How to prepare for a puppy

How to prepare for a puppy

How to prepare for a puppy

If you’re getting a new puppy, then you probably can’t contain your excitement. You’re imagining days in the park with your new pup, evenings at home playing fetch in the garden and even cold winter nights curled up on the sofa together.

With National Puppy Day on the horizon (23rd March), there’s never been a better time to think about getting a new puppy to join the family.

Here are our top tips for preparing for the latest member of your clan…

How to prepare for a puppy

>> Food and water bowls

It’s important to get the basics right. Invest in heavy-bottomed ceramic or stainless steel food and water bowls for your puppy. Plastic feeding bowls might end up as impromptu chew toys, so investing in a durable set of food and water bowls from the start will save you money (and spills!) down the line.

>> Chew toy

If there’s one thing that’s certain in life, it’s that your new puppy will want to chew here, there and everywhere. If you’re worried about your pup chewing on your furniture, then why not give it a chew toy in the hope that it’ll be all chewed out before it gets to the upholstery?

How to prepare for a puppy

>> A collar and lead

“Walkies” will quickly become your puppy’s favourite word. So don’t skimp when you buy a collar and lead because your new puppy will need plenty of fresh air and exercise as it grows! Don’t forget to invest in an ID tag for your dog’s collar. All dogs must wear one by law and it should show both the owner’s name and address. For ease, it could be useful to add your phone number, too. That way if you do lose track of your dog in the park, it’ll be simpler for someone to contact you so your pup can find its way home.

>> Sleeping

When it comes to sleeping, you need to make sure you’ve considered purchasing a bed for your new pup. Consider all the options and make sure you invest in a bed that will fit them now – and in the future. Just like babies, puppies can grow pretty quickly!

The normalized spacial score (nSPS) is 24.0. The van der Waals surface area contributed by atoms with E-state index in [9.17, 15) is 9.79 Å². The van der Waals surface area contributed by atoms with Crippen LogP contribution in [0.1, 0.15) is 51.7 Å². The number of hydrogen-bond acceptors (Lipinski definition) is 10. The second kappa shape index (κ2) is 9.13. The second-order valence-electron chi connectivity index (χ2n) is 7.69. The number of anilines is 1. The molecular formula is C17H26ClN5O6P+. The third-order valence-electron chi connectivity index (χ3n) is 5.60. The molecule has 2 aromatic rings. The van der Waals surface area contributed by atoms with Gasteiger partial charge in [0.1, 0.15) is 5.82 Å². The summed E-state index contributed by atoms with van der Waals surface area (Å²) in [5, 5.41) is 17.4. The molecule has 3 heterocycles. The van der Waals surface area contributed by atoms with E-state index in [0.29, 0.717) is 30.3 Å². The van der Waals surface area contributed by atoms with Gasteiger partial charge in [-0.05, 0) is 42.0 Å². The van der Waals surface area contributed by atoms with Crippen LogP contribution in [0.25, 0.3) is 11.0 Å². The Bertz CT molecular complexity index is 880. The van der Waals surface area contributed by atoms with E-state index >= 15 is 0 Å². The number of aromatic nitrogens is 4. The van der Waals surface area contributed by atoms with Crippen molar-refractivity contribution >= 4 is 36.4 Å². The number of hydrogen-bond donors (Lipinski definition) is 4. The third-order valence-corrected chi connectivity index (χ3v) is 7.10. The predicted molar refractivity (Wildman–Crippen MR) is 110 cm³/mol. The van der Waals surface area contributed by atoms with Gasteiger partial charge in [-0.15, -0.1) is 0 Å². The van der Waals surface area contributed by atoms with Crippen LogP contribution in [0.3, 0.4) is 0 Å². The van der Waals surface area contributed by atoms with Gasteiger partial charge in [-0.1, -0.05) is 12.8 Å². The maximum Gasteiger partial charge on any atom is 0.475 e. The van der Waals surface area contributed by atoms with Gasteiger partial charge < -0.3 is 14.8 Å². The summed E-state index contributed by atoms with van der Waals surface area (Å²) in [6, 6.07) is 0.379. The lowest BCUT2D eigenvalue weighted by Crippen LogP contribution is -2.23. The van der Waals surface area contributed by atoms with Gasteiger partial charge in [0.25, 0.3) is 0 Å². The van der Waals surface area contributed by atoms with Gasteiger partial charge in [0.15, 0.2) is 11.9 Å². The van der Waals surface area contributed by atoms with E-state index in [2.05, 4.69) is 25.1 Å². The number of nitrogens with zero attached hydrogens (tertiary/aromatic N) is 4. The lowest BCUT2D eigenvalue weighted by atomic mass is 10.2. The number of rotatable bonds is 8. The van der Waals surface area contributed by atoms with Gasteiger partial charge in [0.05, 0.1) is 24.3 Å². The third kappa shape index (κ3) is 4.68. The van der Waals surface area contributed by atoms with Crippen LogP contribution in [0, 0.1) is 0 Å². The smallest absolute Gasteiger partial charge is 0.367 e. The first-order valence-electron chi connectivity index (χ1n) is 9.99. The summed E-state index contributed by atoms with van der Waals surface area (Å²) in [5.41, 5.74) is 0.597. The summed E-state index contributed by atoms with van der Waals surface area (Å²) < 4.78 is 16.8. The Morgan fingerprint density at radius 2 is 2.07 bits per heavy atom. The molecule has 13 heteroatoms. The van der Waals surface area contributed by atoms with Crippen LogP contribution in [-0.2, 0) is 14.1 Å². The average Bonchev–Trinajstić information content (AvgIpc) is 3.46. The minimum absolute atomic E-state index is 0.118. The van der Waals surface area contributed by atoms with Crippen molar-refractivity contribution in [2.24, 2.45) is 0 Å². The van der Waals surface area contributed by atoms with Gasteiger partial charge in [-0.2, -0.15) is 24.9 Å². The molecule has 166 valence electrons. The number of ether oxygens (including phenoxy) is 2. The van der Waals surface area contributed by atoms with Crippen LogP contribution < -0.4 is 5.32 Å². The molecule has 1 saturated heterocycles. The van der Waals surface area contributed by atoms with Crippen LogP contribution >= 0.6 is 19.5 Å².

>> Puppy-proof the house

You know when people have babies and they start ‘baby-proofing’ their homes? Well, a puppy is a baby of sorts, and you might want to think about ‘puppy-proofing’ your home to make sure your new pet can’t hurt itself, as well as protect any valuable belongings from damage. It could be worth investing in a stair gate, for example, then you can keep anything you don’t want covered with puppy slobber safe upstairs.

5 puppy training mistakes

>> First vet visit

Once your puppy has arrived, there are many practical things you need to consider: from its first pet visit, to microchipping and neutering. As of 2016, all dogs in England must be microchipped, with owners who don’t comply facing fines of up to £500. So make sure that you add ‘vet visit’ to the top of your puppy checklist.

Vet and puppy

>> Food

When your puppy arrives at your home, it will experience a lot of change. One of the things that it’s easy and affordable to keep consistent is food. Ask the breeder or shelter what they’ve been feeding it and you can make the first few weeks a little less stressful for your pup by giving it the nosh it’s used to.

>> Pet insurance

The last thing you’ll be thinking of is something bad happening. However, it’s vital to consider pet insurance early on so you factor it into your monthly ‘puppy budget’. Pet insurance can be invaluable if your puppy becomes unwell. If something unfortunate does happen down the line, it could help you with the cost of replacing your beloved pet.

Why not talk to Computerquote about our pet insurance packages today? Click here

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